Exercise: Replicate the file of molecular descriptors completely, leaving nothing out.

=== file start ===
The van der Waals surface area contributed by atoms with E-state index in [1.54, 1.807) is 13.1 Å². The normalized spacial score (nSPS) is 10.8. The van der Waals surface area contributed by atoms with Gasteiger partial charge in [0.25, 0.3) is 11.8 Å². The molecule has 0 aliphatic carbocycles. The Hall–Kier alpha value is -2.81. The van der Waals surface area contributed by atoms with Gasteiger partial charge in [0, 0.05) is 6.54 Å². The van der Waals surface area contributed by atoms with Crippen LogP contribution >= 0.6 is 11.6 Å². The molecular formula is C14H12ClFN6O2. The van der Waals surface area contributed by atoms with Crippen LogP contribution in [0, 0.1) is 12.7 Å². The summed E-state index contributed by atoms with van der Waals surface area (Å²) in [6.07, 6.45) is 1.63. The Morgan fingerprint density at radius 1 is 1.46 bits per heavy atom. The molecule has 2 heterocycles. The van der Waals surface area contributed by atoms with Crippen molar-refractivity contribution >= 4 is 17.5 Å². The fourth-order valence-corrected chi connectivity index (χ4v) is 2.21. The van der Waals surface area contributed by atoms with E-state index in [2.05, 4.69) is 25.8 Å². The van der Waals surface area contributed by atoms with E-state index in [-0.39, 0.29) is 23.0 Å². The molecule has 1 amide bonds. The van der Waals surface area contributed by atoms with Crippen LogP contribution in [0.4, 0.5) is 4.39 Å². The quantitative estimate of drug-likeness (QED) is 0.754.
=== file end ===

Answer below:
The van der Waals surface area contributed by atoms with E-state index in [1.54, 1.807) is 13.1 Å². The normalized spacial score (nSPS) is 10.8. The van der Waals surface area contributed by atoms with Gasteiger partial charge in [0.25, 0.3) is 11.8 Å². The molecule has 0 aliphatic carbocycles. The Hall–Kier alpha value is -2.81. The van der Waals surface area contributed by atoms with Gasteiger partial charge in [0, 0.05) is 6.54 Å². The van der Waals surface area contributed by atoms with Crippen LogP contribution >= 0.6 is 11.6 Å². The molecular formula is C14H12ClFN6O2. The van der Waals surface area contributed by atoms with Crippen LogP contribution in [0, 0.1) is 12.7 Å². The summed E-state index contributed by atoms with van der Waals surface area (Å²) in [6.07, 6.45) is 1.63. The Morgan fingerprint density at radius 1 is 1.46 bits per heavy atom. The molecule has 2 heterocycles. The van der Waals surface area contributed by atoms with Crippen molar-refractivity contribution >= 4 is 17.5 Å². The fourth-order valence-corrected chi connectivity index (χ4v) is 2.21. The van der Waals surface area contributed by atoms with E-state index in [2.05, 4.69) is 25.8 Å². The van der Waals surface area contributed by atoms with E-state index in [-0.39, 0.29) is 23.0 Å². The molecule has 1 amide bonds. The van der Waals surface area contributed by atoms with Crippen LogP contribution in [0.4, 0.5) is 4.39 Å². The quantitative estimate of drug-likeness (QED) is 0.754.